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Common Core Standards: ELA - Literacy See All Teacher Resources



Grade 11-12

Reading RST.11-12.10

RST.11-12.10. By the end of grade 12, read and comprehend science/technical texts in the grades 11-CCR text complexity band independently and proficiently.

Set the Stage

As students mature, their ability to read and comprehend increasingly challenging texts should similarly mature. From their junior year through graduation, students must be able to independently and proficiently use a variety of strategies to understand complex concepts and processes described in scientific and technical texts. How can you ensure mastery of this standard? It’s all about giving students challenging material and asking them to be increasingly more independent with it.

By the way, CCR stands for College and Career Readiness, and you can find out more about this on the Common Core Standards site. Basically 11-CCR means texts appropriate for 11th grade through “graduation-ready.”


Dress Rehearsal

As a junior, one of your electives is the technical course Adobe Photoshop CS5. You might have taken Microsoft Office, learning how to make documents, PowerPoint presentations, and brochures. Now you’re ready for the big leagues, taking designing to new heights.

How do you use the textbook to your advantage in learning new computer skills? Simple. Understanding how publishers structure textbooks is key. Your textbook is designed in two ways. First, if you’re new to the game, you’ll learn the basic concepts and features of the program, such as tool bars, images, the Magic Wand Tool, layering objects, and creating digital photography. Other topics might be masks and channels, typographic design, and vector drawing techniques—a veritable buffet of technical skills.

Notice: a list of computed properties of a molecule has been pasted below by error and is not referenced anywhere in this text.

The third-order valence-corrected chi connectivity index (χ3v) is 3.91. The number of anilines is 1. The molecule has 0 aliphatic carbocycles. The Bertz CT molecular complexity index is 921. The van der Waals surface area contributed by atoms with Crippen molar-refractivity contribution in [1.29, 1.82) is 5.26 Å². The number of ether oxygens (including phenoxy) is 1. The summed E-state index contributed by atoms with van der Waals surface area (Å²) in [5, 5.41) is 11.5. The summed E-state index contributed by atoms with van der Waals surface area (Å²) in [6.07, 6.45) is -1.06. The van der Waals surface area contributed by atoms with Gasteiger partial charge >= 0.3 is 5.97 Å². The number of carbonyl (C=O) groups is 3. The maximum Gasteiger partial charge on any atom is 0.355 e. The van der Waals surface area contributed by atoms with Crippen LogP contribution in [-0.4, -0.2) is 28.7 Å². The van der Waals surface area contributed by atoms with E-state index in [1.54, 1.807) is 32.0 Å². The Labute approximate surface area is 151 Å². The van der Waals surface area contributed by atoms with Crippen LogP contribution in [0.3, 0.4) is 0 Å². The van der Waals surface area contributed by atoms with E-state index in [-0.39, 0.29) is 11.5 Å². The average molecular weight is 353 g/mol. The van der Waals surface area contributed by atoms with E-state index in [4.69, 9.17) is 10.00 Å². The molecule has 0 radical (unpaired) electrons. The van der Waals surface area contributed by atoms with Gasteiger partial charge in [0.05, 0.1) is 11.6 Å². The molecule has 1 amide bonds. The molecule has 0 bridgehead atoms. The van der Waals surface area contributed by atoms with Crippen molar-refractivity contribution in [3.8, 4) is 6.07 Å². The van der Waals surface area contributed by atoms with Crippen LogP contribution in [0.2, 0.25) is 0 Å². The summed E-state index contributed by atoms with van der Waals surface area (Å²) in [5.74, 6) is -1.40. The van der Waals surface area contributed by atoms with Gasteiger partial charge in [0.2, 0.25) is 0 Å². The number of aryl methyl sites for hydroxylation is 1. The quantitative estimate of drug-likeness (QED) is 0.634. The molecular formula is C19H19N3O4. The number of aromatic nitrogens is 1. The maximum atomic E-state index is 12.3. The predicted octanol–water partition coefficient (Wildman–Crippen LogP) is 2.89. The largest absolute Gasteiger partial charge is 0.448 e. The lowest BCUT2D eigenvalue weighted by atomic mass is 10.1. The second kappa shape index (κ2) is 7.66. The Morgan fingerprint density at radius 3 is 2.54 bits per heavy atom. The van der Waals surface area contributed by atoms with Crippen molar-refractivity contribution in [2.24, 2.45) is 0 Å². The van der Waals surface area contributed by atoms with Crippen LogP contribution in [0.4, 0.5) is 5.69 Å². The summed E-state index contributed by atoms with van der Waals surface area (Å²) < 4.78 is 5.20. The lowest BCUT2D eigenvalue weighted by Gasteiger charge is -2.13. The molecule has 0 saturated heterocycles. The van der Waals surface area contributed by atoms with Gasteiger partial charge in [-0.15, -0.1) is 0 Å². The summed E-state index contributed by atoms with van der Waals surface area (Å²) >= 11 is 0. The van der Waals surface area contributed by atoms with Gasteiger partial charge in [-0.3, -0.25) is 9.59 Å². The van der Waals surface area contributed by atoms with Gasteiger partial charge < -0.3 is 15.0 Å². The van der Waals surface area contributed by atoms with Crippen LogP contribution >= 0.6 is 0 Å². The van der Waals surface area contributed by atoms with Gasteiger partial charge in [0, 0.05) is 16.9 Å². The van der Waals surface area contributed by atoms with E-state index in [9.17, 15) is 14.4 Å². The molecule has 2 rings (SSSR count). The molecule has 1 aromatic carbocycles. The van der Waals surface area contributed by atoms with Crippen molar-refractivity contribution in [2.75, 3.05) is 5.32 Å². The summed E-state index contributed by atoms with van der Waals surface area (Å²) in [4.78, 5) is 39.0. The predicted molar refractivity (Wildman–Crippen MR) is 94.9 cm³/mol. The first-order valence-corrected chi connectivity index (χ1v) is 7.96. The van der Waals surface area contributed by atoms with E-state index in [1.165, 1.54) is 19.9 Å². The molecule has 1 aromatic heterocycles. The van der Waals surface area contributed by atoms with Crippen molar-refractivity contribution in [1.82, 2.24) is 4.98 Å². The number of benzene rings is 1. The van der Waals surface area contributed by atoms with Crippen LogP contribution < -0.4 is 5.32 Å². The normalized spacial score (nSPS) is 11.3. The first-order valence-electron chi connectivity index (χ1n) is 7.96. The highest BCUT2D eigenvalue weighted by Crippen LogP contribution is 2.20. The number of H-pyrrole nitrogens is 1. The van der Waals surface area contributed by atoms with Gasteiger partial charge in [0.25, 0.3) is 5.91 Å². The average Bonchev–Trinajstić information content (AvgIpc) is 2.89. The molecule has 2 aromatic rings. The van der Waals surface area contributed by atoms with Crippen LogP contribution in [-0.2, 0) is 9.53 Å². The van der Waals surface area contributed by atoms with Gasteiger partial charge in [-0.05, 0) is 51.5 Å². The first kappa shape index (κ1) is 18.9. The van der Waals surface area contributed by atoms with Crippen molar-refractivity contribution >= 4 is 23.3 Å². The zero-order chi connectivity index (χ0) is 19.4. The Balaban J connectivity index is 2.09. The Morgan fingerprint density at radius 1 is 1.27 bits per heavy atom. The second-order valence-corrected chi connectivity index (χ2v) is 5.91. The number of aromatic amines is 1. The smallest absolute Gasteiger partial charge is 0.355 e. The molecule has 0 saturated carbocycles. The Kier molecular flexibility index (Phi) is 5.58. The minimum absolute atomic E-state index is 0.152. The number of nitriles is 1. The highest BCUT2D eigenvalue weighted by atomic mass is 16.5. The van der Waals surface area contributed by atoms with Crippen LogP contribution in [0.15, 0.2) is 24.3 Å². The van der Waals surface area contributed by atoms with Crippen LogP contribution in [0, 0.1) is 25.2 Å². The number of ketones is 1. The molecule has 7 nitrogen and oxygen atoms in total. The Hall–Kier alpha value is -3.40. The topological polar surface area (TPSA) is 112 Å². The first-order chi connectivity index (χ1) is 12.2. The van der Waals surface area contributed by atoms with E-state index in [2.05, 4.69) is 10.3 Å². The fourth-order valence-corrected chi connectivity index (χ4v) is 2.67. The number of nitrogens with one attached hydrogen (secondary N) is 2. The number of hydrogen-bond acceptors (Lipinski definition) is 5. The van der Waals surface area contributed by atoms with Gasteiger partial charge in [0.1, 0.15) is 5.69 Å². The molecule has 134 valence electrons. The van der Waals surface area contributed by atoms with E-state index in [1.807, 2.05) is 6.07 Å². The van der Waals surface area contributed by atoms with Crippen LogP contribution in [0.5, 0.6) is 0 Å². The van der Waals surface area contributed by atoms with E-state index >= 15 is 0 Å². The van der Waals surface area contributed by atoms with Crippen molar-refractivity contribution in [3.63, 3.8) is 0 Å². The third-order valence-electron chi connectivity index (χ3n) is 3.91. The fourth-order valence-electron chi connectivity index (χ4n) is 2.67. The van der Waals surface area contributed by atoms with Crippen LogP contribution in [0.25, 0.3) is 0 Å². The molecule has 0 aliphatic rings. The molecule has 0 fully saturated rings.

Second, once you have the basics down, you’ll move on to more challenging aspects, such as advanced layering, advance compositing, painting with a mixer brush, 3D imaging, and preparing files for the web. As the course progresses, so do your technical skills in design.

Using the textbook correctly is important. You’ll notice that the chapters in your book have similar layouts. Each chapter has a lesson overview of what you’ll have mastered when finished with that chapter, and a clock symbol tells the length of time in which you should be able to complete the lesson. Most chapters also contain summaries and reading check questions along the way.

Large font or italics explains key concepts and main ideas, while medium-sized font gives specific details about those larger concepts. Step-by-step instructions on performing each skill are given, as well as visuals of screenshots that show exactly how to do something. Very cool.